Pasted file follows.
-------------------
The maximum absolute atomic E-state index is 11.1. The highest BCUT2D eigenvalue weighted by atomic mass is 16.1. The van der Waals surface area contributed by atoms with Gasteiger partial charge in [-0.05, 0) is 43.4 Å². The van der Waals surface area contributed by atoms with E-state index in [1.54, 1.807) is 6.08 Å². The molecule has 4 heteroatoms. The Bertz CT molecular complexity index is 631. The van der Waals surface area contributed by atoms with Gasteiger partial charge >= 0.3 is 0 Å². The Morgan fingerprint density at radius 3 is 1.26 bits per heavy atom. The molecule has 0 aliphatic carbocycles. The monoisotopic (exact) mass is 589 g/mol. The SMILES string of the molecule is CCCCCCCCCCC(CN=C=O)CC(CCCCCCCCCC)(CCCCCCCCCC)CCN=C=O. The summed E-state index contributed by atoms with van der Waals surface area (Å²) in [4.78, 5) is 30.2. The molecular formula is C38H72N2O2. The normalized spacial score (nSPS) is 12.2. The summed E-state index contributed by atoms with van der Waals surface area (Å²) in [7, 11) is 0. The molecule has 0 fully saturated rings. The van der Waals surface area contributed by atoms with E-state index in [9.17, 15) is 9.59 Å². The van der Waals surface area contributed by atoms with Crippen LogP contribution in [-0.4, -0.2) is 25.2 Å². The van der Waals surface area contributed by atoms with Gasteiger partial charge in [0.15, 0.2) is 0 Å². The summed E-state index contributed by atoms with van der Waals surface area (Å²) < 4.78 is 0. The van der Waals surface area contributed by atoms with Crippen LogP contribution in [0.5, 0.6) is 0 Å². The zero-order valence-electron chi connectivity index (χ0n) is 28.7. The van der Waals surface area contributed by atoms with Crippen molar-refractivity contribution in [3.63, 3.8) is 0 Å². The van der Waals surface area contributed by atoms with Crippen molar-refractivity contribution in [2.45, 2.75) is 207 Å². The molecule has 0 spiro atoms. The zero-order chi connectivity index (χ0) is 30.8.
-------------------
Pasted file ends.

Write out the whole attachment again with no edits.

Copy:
The maximum absolute atomic E-state index is 11.1. The highest BCUT2D eigenvalue weighted by atomic mass is 16.1. The van der Waals surface area contributed by atoms with Gasteiger partial charge in [-0.05, 0) is 43.4 Å². The van der Waals surface area contributed by atoms with E-state index in [1.54, 1.807) is 6.08 Å². The molecule has 4 heteroatoms. The Bertz CT molecular complexity index is 631. The van der Waals surface area contributed by atoms with Gasteiger partial charge >= 0.3 is 0 Å². The Morgan fingerprint density at radius 3 is 1.26 bits per heavy atom. The molecule has 0 aliphatic carbocycles. The monoisotopic (exact) mass is 589 g/mol. The SMILES string of the molecule is CCCCCCCCCCC(CN=C=O)CC(CCCCCCCCCC)(CCCCCCCCCC)CCN=C=O. The summed E-state index contributed by atoms with van der Waals surface area (Å²) in [4.78, 5) is 30.2. The molecular formula is C38H72N2O2. The normalized spacial score (nSPS) is 12.2. The summed E-state index contributed by atoms with van der Waals surface area (Å²) in [7, 11) is 0. The molecule has 0 fully saturated rings. The van der Waals surface area contributed by atoms with E-state index in [9.17, 15) is 9.59 Å². The van der Waals surface area contributed by atoms with Crippen LogP contribution in [-0.4, -0.2) is 25.2 Å². The van der Waals surface area contributed by atoms with Gasteiger partial charge in [0.15, 0.2) is 0 Å². The summed E-state index contributed by atoms with van der Waals surface area (Å²) < 4.78 is 0. The van der Waals surface area contributed by atoms with Crippen LogP contribution in [0.5, 0.6) is 0 Å². The zero-order valence-electron chi connectivity index (χ0n) is 28.7. The van der Waals surface area contributed by atoms with Crippen molar-refractivity contribution in [3.63, 3.8) is 0 Å². The van der Waals surface area contributed by atoms with Crippen molar-refractivity contribution in [2.45, 2.75) is 207 Å². The molecule has 0 spiro atoms. The zero-order chi connectivity index (χ0) is 30.8.